Amy rejoined me at Aid station 18, mile 94.5. She was a gem, she listened to me complain about going off course, curse at the rocks on the trail and retch as I tried to take in more gel calories.....and then she would break into song, thank you Amy for lifting my spirits, for being with me!  We were almost done, I was almost done....We saw Ken as we hit the road....just over 2 miles left....Ken calls out my running time....19:01, and then tells Amy not to let me walk!  To put into words what I was feeling.....I was going to be well under my goal finish time for the win (5th overall) and a new course record!  I finished in 19:24, 2 hours and 20+ minutes under the previous course record.  Indeed a nice way to cap off my 2012 race season.

Well done ladies! 2nd and 3rd Megan Hall and Melaine Fryar
When asked if I would run this race answer was without hesitancy, No.  Now, 3 weeks later the toughness of the course has faded along with my body aches and in its place is memories of the beautiful trails, the friendly people, the great aid station support and all within a well organized 100 mile race...maybe I would go back.
My crew and Yassine, 1st Female, 3rd Male, Oregon for the win!
Big congrats to Yassine for earning his ticket to the, "Big Dance" (and not getting chicked)!  I can't thank Ken and Amy enough for their amazing support out on the trails, thank you! Ken, thank you for supporting me even when you felt that I should have been resting.
My Patagonia gear was perfect from the cool morning temps on through the heat of the day.   I raced the early morning hours in my Capilene 4 hoody and Merino 3 liners, light weight yet with enough protection to break the early morning chill.  Thank you to RD, Todd Hendersen and all the volunteers along the 100 miles, 18 aid stations for putting together a great race.   For those other runners out there, I would recommend the Pinhoti 100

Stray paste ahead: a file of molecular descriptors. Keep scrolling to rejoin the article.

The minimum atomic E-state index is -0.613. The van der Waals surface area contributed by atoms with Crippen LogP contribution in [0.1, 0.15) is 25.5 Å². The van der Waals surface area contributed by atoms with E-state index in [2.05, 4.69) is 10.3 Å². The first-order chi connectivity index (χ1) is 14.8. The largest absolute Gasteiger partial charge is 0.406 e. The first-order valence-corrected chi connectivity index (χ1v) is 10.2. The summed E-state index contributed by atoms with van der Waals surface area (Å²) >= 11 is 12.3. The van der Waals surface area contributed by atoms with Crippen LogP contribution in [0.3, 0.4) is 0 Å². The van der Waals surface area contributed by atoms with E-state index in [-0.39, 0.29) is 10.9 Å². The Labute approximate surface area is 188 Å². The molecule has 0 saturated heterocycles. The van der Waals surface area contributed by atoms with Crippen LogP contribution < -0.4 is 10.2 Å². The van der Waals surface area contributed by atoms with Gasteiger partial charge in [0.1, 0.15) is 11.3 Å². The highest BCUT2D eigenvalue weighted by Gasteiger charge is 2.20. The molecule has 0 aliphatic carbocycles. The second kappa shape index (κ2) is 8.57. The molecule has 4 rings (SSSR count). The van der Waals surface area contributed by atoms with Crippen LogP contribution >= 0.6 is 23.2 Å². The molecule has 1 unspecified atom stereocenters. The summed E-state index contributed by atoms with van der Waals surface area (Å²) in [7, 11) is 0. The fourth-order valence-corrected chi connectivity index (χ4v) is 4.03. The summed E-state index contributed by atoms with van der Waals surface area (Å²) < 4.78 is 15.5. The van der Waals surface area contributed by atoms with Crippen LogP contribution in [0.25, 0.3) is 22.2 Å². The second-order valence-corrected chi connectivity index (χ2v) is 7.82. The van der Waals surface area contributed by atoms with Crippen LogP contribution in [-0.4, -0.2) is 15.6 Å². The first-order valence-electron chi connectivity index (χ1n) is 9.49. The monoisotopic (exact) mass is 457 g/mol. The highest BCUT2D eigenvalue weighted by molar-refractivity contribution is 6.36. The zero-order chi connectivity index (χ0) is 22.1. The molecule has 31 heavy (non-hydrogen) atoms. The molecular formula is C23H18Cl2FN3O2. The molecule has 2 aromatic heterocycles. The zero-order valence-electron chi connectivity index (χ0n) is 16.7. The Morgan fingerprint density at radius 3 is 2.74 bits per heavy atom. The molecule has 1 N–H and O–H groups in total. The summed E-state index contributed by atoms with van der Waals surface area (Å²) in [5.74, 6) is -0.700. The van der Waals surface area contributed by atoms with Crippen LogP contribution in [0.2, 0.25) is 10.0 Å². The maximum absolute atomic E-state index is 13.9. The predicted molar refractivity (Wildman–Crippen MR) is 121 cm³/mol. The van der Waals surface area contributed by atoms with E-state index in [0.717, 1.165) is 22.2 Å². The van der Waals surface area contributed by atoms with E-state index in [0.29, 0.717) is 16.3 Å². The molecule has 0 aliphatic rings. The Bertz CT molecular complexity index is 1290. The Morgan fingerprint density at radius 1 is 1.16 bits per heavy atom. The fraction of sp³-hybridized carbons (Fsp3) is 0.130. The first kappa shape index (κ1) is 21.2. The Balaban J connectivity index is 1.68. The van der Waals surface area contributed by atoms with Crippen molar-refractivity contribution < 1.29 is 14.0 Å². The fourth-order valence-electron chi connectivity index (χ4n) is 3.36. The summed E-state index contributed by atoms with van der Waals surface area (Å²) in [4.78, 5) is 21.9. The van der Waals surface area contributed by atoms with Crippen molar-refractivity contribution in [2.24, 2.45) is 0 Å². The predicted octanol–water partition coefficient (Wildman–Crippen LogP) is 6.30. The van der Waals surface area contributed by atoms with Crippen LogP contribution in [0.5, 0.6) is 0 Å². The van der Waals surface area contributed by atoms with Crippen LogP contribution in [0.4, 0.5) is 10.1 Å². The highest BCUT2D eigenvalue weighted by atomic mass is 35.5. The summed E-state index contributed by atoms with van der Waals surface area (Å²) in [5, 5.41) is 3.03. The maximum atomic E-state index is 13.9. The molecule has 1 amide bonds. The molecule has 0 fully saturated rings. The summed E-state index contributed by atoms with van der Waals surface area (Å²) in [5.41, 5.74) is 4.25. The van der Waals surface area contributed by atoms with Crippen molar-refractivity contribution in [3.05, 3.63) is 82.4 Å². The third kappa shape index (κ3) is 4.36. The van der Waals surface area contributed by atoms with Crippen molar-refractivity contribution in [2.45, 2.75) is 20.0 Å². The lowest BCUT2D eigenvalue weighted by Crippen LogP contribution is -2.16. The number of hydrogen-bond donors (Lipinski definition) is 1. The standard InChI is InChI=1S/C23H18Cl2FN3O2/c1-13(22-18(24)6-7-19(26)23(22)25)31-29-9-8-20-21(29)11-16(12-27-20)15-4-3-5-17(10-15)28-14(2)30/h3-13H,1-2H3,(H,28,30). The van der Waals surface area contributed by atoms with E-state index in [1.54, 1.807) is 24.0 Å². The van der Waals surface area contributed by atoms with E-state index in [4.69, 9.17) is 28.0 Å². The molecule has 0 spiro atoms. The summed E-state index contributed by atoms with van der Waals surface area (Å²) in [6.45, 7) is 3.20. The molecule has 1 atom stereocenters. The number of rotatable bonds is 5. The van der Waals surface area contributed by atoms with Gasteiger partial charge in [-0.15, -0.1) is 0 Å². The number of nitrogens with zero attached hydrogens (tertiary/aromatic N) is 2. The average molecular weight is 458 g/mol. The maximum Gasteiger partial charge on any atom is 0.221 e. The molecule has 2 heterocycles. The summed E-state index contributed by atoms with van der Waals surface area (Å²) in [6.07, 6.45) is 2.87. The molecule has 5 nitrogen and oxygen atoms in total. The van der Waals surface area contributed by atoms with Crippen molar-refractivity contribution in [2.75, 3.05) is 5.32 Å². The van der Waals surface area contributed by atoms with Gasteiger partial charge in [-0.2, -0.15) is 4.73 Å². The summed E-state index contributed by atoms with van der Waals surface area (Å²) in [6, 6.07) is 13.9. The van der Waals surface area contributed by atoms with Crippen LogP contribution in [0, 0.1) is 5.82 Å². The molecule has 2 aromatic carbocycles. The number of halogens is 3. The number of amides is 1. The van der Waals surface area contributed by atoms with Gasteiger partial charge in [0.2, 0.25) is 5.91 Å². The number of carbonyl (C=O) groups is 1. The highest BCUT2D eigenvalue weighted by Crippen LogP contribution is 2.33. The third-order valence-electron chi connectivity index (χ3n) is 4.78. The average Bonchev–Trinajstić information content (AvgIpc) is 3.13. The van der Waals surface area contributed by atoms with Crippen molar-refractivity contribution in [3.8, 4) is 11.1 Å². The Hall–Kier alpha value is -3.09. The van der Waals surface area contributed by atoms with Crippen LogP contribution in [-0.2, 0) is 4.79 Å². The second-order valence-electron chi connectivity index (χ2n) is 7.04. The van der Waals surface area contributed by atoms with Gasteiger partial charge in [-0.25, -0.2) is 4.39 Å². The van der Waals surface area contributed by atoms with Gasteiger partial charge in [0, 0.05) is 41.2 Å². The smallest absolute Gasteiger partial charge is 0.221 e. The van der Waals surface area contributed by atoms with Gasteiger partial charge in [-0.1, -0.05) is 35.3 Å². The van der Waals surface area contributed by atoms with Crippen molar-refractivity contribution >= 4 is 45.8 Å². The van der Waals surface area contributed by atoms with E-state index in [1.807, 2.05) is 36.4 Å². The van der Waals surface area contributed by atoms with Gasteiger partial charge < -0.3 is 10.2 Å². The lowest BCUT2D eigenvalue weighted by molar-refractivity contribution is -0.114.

Next on my race calendar.....some well deserved rest!! 


  1. sorry "trail had rocks and roots" send krissy next time..maybe she wont whine or complain...sorta like the FOUR others who finished before you...looks like they did okay....trail and time we will sweep for ya..hahahhahah

    1. Dear Mya:

      Your comment to this blog is rude, wrong, and ridiculous. This blog, and the writer of the blog, are both exceptional. The nature of this type of blog is to describe the race to family, friends and others who might be interested. A description of a 100 mile trail run would be incomplete without a description of the course. Indeed, the race website itself describes the course as an “unmolested Pinhoti single-track trail [in which] runners will make their way over the highest point in Alabama while navigating over rocks, through creeks and across beautiful ridge lines of the Talladega National Forest.” Denise’s description is just that, a description, not whining or complaining.